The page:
Dioxin-like compounds have been found throughout the world in air, soil, water, sediment, fish, wildlife, meat, and dairy products. The main pathway of dioxin and PCB exposure is through the food we eat. These compounds bind to fat and virtually all animals, including humans, have them in their bodies.
Just one gram of dioxins, the weight of a single M&M candy, could expose up to a million people to a toxic dose. U.S. industry emits about 50 grams of dioxins into the environment every year.
Scientists have found PCBs in arctic polar bears and seals, and high levels of dioxins have been discovered in the bodies of arctic natives who haved lived their entire lives thousands of miles away from any source of dioxin pollution.


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HEXACHLOROBENZENE
Although there are currently no direct commercial uses of HCB in the United States, it is still commonly produced as a byproduct of chemical production and as a contaminant in many pesticides. Common releases of HCB are from coal combustion, discharges from chemical manufacturing processes, and applications of pesticides that include HCB as a contaminant.
HCB builds up in the food chain, including plants such as wheat and vegetables. Humans are exposed mostly through eating low levels of HCB in contaminated foods.
HCB causes liver, kidney, neurological, and immune system damage, as well as cancer. HCB is thought to be an endocrine disruptor, compounds that mimic human hormones affecting the development of fetuses and small children. It is also associated with reduced growth and arthritic changes in limbs of children who are exposed to HCB, either directly or through breast milk.
Only 5% of industrial HCB air emissions are reported every year to the federal Toxics Release Inventory.


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PAHs
PAHs are byproducts of incomplete burning, found as contaminants (such as coal tar and wood-treating residues), or are used in certain products (such as dyes, plastics, and pesticides). PAHs, unlike most dangerous toxics, have large natural sources including wildfires and volcanos. Man-made activities, however, are greatly increasing PAH releases.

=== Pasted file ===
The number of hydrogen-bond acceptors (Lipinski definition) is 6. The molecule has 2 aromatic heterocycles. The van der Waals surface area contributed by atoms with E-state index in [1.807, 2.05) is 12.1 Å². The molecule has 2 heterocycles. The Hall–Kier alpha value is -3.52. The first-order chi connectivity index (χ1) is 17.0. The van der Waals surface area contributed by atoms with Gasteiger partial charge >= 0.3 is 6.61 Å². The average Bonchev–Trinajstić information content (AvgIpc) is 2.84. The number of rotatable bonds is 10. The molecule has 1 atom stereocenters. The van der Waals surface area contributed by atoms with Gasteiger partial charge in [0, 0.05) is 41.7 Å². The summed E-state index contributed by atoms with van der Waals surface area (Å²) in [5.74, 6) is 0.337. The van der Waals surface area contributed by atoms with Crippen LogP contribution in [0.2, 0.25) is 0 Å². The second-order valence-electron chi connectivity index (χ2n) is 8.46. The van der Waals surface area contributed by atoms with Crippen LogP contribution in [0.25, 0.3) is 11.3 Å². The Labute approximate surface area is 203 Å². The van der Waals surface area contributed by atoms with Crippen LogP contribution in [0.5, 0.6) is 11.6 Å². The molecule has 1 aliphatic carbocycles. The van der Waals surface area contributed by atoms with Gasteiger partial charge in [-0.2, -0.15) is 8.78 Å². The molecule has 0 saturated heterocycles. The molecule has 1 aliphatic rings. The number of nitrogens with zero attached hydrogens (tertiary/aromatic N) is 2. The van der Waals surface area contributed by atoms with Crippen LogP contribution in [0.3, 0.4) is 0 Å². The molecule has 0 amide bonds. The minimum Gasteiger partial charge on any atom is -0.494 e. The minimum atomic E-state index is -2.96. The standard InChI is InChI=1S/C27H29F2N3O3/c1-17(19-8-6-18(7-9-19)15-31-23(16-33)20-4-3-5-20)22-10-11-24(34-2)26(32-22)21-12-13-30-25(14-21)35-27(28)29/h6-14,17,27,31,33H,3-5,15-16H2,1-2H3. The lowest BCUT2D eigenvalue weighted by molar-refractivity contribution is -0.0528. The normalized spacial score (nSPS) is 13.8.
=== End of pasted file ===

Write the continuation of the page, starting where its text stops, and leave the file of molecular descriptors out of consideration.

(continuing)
PAHs are found far from their sources and are thought to be capable of traveling long distances through the air.
The level of PAHs in urban air is 10 times higher than the air levels in rural areas. PAHs also bind to soil and levels in normal urban environments may be well above the level determined to be potentially dangerous to human health.
Humans are exposed to PAHs through contaminated air and water and smoking tobacco. High levels of PAHs can cause red blood cell damage and suppress the immune system. Smaller, more frequent doses can cause developmental and reproductive effects. Animal testing has shown that PAHs can be carcinogens and can reduce the fertility of the exposed individual as well as their offspring.
Only 3% of industrial PAH emissions are reported every year to the federal Toxics Release Inventory.


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TRIAZINE HERBICIDES
The triazine herbicides (atrazine, simazine, cyanazine, propazine, and others) are a set of related compounds that can be used to some degree interchangeably and have similar adverse health effects. Atrazine is the second most widely used agricultural pesticide in the U.S. (21 million pounds used each year), and cyanazine is in the top five (9 million pounds used each year).
The herbicides are very mobile in the soil and with heavy rains can wash into nearby water bodies. They are commonly found in drinking water in the spring and summer in U.S. Midwest farming areas. Atrazine was the second most frequently detected pesticide in a survey of drinking water wells.
The EPA has determined that triazine herbicides may pose significant risks of cancer to people who are exposed to high levels of them through residues in food and water and to people who apply them. Atrazine can cause cardiovascular damage and retinal and muscular degeneration from chronic high exposure. There may also be a correlation between high atrazine exposure and heart and limb birth defects. It is also suspected that triazine herbicides are endocrine disruptors, compounds that mimic human hormones affecting the development of fetuses and small children.
Public reporting gives us critical information about toxic chemicals that each of us comes into contact with every day and it encourages industry to reduce those emissions. We can no longer afford to be ignorant of the effects of these toxic substances or their prevalence in our environment. To protect our health we must to close the loophole in America's right-to-know law and demand that the presence of the most dangerous toxins in our communities be reported in any amount.

Please, write to the Administrator of the EPA, Christine Todd Whitman, and demand that the EPA require reporting for ALL toxic chemicals that persist in the environment and build up in our bodies. Because what we don't know CAN hurt us!

Letters should be addressed to:

Christine Todd Whitman, Administrator
The Environmental Protection Agency
1200 Pennsylvania Avenue, N.W.
Washington, D.C. 20460
"

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 Post subject: There should be ZERO TOLERANCE OF MERCURY !
PostPosted: Wed Dec 19, 2007 8:54 pm 
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There should be ZERO TOLERANCE OF MERCURY !

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PostPosted: Thu Dec 20, 2007 10:26 am 
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Very informative thread. Thank you so much for posting it!